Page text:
Synlett 2016; 27(01): 146-150
DOI: 10.1055/s-0035-1560519
letter
© Georg Thieme Verlag Stuttgart · New York

Synthetic Studies on Psychotrimine: Palladium-Catalysed Arylation of 2-(N-Indolyl) Amides

Emma L. Watsona, Anthony Balla, Steven A. Rawb, Stephen P. Marsden*a
  • aInstitute of Process Research and Development and School of Chemistry, University of Leeds, Leeds LS2 9JT, UK   Email: s.p.marsden@leeds.ac.uk
  • bAstraZeneca, Chemical Development, Charter Way, Silk Road Business Park, Macclesfield SK10 2NA, UK
Further Information

Publication History

Received: 02 October 2015

Accepted after revision: 14 October 2015

Publication Date:
09 November 2015 (eFirst)

 

Dedicated to Professor Steve Ley FRS on the occasion of his 70th birthday

Abstract

Through careful choice of conditions, 2-(N-indolyl) amides can be directed to undergo selectively either enolate arylation to give oxindoles or direct arylation to give indolo-fused benzodiazepines. The former chemistry facilitates the synthesis of the hexahydropyrrolindole core of psychotrimine.


#

Psychotrimine (1) is an indole alkaloid first isolated in 2004 from the leaves of the plant Psychotria rostrata (Figure [1]).[1] Psychotrimine is part of a wider family of cyclotryptamine natural products[2] but, along with the tetrameric product psychotetramine (2),[3] is structurally distinct from the majority of the family by virtue of the N1–C3a linkage of two tryptamine units. This structural novelty, along with reported biological activity against Gram-positive bacteria,[4] has prompted significant synthetic interest in psychotrimine. Takayama achieved the first racemic[5] and enantioselective[6] total syntheses of psychotrimine, creating the fully substituted C3a centre in an acyclic context, and then assembling the core hexahydropyrrolindole skeleton by copper-mediated imidation or amidation chemistry, respectively. Baran reported a remarkable gram-scale synthesis of racemic psychotrimine from commercial 7-bromotryptamine in just five synthetic operations, utilising a direct oxidative indole–aniline coupling.[7] This was subsequently adapted to an asymmetric synthesis using a diastereoselective variant of the coupling starting from a tryptophan derivative, with subsequent reductive removal of the vestigial carboxylate functionality; the key intermediate was also used in a total synthesis of psychotetramine.[3] Formal asymmetric syntheses based upon interception of Takayama’s intermediates have also been reported.[8]

Zoom Image
Figure 1 The cyclotryptamine natural products psychotrimine (1) and psychotetramine (2)

Our interest in investigating the synthesis of psychotrimine was based upon our construction of 3-amino-[9] and 3-alkoxyoxindoles[9b] [10] by palladium-catalysed intramolecular arylation[11] of protected α-amino and α-hydroxy acid enolates.

Specifically, we envisaged that the hexahydropyrrolindole core 3 of psychotrimine might be accessed by reductive cyclisation of a 3,3-disubstituted oxindole 4 bearing both the N-linked tryptamine unit and a suitably functionalised synthetic equivalent of a 2-aminoethyl side chain (Scheme [1]). The oxindole 4 itself would be accessed using our enolate arylation methodology from a suitable acyclic precursor 5. Attachment of the N-linked tryptamine to the C7 carbon of hexahydropyrrolindole 3 would be achieved by copper- or palladium-mediated arylation of the indole nitrogen of a suitably protected tryptamine, as in the previous syntheses by Takayama[5] [6] and Baran.[3,7] The C7 halide required for such a coupling would either be carried through the synthesis, exploiting a selective monoarylation of a suitable 2,6-dibromoanilide (5, X = Br), or else installed by late-stage C7 lithiation directed by a N8 carbamate, a strategy employed by Takayama[5] [6] and inspired by earlier work on C-linked cyclotryptamines by Overman.[12] In this Letter, we describe our investigations into this synthetic strategy, culminating in the successful preparation of the fully protected hexahydropyrroloindole core of psychotrimine.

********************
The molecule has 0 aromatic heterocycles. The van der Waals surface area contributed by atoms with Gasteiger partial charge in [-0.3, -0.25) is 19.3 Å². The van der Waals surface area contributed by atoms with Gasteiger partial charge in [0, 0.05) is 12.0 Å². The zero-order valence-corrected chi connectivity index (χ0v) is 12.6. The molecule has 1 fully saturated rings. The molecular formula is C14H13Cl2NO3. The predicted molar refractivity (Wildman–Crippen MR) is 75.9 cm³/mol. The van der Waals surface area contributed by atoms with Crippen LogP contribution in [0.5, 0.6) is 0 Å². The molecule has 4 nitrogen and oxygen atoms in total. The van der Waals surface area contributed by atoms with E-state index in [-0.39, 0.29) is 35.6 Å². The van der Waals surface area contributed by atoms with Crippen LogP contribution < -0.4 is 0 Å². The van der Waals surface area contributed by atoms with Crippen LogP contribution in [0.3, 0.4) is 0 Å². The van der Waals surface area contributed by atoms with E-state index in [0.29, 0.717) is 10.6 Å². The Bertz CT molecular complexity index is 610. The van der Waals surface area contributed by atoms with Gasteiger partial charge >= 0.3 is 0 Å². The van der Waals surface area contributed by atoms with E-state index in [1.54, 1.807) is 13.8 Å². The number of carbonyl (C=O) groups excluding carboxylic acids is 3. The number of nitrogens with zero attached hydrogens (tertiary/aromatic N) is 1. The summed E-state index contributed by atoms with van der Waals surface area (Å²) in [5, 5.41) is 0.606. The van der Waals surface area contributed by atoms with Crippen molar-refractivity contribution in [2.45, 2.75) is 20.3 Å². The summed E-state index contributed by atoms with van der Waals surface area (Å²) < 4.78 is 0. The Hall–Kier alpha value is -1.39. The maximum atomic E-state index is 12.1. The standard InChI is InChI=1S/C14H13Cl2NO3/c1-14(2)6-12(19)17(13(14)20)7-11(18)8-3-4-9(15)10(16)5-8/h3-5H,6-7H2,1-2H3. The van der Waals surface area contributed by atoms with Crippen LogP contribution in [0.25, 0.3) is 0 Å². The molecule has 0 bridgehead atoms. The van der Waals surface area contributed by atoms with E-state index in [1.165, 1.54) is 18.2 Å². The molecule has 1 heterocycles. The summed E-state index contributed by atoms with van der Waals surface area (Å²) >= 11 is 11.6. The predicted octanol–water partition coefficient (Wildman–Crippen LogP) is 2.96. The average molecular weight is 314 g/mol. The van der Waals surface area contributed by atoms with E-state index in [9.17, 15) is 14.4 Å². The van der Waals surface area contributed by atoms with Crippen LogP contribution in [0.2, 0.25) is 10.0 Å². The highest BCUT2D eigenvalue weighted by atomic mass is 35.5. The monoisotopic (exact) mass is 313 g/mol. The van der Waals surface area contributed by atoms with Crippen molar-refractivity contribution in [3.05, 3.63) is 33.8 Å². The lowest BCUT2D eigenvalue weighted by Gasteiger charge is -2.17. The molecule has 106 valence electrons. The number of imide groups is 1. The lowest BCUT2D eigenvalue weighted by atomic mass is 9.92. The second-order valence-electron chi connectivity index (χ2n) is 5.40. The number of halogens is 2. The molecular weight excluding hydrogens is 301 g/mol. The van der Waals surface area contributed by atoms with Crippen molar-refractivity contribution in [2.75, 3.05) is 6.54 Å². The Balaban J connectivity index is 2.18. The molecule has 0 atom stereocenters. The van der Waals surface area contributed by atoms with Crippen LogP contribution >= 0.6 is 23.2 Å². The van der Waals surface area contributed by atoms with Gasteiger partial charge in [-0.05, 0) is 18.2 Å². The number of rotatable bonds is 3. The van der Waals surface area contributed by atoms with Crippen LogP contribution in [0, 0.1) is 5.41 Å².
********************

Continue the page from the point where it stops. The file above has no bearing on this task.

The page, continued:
Zoom Image
Scheme 1 Retrosynthetic analysis for psychotrimine based upon palladium-catalysed enolate arylation of 2-(N-indolyl) amides 5

We commenced our study with an investigation of the intramolecular arylation of simple model 2-(N-indolyl)alkanamides 6 (Scheme [2]). In our initial investigations,[9a] we had shown that substrate 6a could be successfully cyclised to the 3-(N-indolyl)oxindole 7a in 65% yield under our standard conditions using a catalyst derived from a 1:1 mixture of palladium(II) acetate and tricyclohexylphosphine (added as its phosphonium salt) with sodium tert-butoxide as base in toluene under microwave irradiation (Table [1], entry 1). The desired oxindole was also accompanied by a small amount of the indolo-fused benzodiazepinone 8a, which arises from direct C2 arylation of the indole by the aryl halide in competition with the base-mediated enolate aryl­ation.[13] [14] The indolo-fused benzodiazepine skeleton is found in bioactive compounds including hepatitis C virus inhibitors such as beclabuvir,[15] and as a diversion we sought to identify conditions which would promote selective formation of this motif. Clearly the use of a weaker base would disfavour or shut down the enolate arylation pathway, and after some optimisation we found that the use of potassium acetate along with tetrabutylammonium bromide led to an 87% yield of the desired benzodiazepinone 8a, further exemplified by the successful cyclisation of analogues 8bd (Table [1], entries 2–5).[16]

Zoom Image
Scheme 2 Competing enolate arylation and direct C–H arylation reactions. Reagents and conditions: A: Pd(OAc)2 (10 mol%), HPCy3·BF4 (10 mol%), NaOt-Bu (3 equiv), toluene, 110 °C, microwave; B: Pd(OAc)2 (10 mol%), Ph3P (10 mol%), TBAB, KOAc, toluene, 120 °C, microwave.

Table 1 Competing Enolate Arylation and Direct C–H Arylation Reactions

Entry

Substrate

R1

R2

R3

R4

Conditions

Yield of 7 (%)

Yield of 8 (%)

1

6a

Me

Et

H

H

A

7a 65

8a 3

2

6a

Me

Et

H

H

B

7a 0

8a 87

3

6b

Me

H

H

F

B

7b 0

8b 71

4

6c

SEM

Et

H

H

B

7c 0

8c 43

5

6d

SEM

H

H

H

B

7d 0

8d 36

6

6e

Bn

Et

H

H

A

7e 0

8e 60

7

6f

Me

(CH2)2OTBS

H

H

A

7f 0

8f 57

8

6g

Me

(CH2)2OTBS

(CH2)2NMe(Boc)

H

A

7g 41

8g 0